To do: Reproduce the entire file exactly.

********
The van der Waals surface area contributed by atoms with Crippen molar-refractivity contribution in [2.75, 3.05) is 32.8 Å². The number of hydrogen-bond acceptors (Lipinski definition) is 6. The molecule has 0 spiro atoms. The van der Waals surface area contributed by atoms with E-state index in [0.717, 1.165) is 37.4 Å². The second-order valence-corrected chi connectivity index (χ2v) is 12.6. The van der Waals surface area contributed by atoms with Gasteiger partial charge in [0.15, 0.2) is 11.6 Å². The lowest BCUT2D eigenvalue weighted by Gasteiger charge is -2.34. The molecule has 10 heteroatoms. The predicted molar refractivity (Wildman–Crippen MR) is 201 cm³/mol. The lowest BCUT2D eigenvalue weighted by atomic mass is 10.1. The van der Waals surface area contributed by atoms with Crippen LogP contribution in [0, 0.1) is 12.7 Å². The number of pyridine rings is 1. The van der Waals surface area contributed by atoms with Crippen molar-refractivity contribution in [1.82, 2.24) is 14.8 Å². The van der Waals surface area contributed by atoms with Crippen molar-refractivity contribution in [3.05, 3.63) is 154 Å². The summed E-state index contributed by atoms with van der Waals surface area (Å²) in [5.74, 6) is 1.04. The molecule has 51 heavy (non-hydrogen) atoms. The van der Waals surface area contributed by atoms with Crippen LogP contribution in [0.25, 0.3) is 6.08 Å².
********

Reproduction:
The van der Waals surface area contributed by atoms with Crippen molar-refractivity contribution in [2.75, 3.05) is 32.8 Å². The number of hydrogen-bond acceptors (Lipinski definition) is 6. The molecule has 0 spiro atoms. The van der Waals surface area contributed by atoms with E-state index in [0.717, 1.165) is 37.4 Å². The second-order valence-corrected chi connectivity index (χ2v) is 12.6. The van der Waals surface area contributed by atoms with Gasteiger partial charge in [0.15, 0.2) is 11.6 Å². The lowest BCUT2D eigenvalue weighted by Gasteiger charge is -2.34. The molecule has 10 heteroatoms. The predicted molar refractivity (Wildman–Crippen MR) is 201 cm³/mol. The lowest BCUT2D eigenvalue weighted by atomic mass is 10.1. The van der Waals surface area contributed by atoms with Crippen LogP contribution in [0, 0.1) is 12.7 Å². The number of pyridine rings is 1. The van der Waals surface area contributed by atoms with Crippen molar-refractivity contribution in [1.82, 2.24) is 14.8 Å². The van der Waals surface area contributed by atoms with Crippen molar-refractivity contribution in [3.05, 3.63) is 154 Å². The summed E-state index contributed by atoms with van der Waals surface area (Å²) in [5.74, 6) is 1.04. The molecule has 51 heavy (non-hydrogen) atoms. The van der Waals surface area contributed by atoms with Crippen LogP contribution in [0.25, 0.3) is 6.08 Å².